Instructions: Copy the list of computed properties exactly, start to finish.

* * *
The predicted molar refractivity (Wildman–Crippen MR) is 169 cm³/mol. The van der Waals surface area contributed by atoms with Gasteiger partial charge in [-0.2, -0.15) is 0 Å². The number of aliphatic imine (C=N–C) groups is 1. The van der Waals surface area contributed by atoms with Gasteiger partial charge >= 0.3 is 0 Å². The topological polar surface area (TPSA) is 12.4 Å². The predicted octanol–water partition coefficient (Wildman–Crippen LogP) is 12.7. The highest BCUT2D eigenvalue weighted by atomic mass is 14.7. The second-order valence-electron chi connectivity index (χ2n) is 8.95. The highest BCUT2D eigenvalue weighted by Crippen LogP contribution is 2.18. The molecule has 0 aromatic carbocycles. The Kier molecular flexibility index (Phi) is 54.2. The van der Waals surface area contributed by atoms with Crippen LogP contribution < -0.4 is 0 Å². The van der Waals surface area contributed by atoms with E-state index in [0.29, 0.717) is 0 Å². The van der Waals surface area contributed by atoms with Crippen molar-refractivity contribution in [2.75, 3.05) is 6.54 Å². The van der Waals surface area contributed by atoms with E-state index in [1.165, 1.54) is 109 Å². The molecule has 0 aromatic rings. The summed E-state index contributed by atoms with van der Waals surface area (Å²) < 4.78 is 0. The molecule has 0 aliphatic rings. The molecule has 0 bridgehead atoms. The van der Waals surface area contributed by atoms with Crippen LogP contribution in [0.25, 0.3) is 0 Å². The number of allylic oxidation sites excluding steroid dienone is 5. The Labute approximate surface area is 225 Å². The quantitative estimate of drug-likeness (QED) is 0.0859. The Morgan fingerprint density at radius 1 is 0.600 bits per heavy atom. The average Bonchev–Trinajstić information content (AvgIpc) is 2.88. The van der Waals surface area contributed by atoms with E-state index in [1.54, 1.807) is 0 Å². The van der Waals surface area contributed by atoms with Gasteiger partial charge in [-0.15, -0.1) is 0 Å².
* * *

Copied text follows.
The predicted molar refractivity (Wildman–Crippen MR) is 169 cm³/mol. The van der Waals surface area contributed by atoms with Gasteiger partial charge in [-0.2, -0.15) is 0 Å². The number of aliphatic imine (C=N–C) groups is 1. The van der Waals surface area contributed by atoms with Gasteiger partial charge >= 0.3 is 0 Å². The topological polar surface area (TPSA) is 12.4 Å². The predicted octanol–water partition coefficient (Wildman–Crippen LogP) is 12.7. The highest BCUT2D eigenvalue weighted by atomic mass is 14.7. The second-order valence-electron chi connectivity index (χ2n) is 8.95. The highest BCUT2D eigenvalue weighted by Crippen LogP contribution is 2.18. The molecule has 0 aromatic carbocycles. The Kier molecular flexibility index (Phi) is 54.2. The van der Waals surface area contributed by atoms with Crippen LogP contribution < -0.4 is 0 Å². The van der Waals surface area contributed by atoms with E-state index in [0.29, 0.717) is 0 Å². The van der Waals surface area contributed by atoms with Crippen molar-refractivity contribution in [2.75, 3.05) is 6.54 Å². The van der Waals surface area contributed by atoms with E-state index in [1.165, 1.54) is 109 Å². The molecule has 0 aromatic rings. The summed E-state index contributed by atoms with van der Waals surface area (Å²) < 4.78 is 0. The molecule has 0 aliphatic rings. The molecule has 0 bridgehead atoms. The van der Waals surface area contributed by atoms with Crippen LogP contribution in [0.25, 0.3) is 0 Å². The number of allylic oxidation sites excluding steroid dienone is 5. The Labute approximate surface area is 225 Å². The quantitative estimate of drug-likeness (QED) is 0.0859. The Morgan fingerprint density at radius 1 is 0.600 bits per heavy atom. The average Bonchev–Trinajstić information content (AvgIpc) is 2.88. The van der Waals surface area contributed by atoms with E-state index in [1.54, 1.807) is 0 Å². The van der Waals surface area contributed by atoms with Gasteiger partial charge in [-0.15, -0.1) is 0 Å².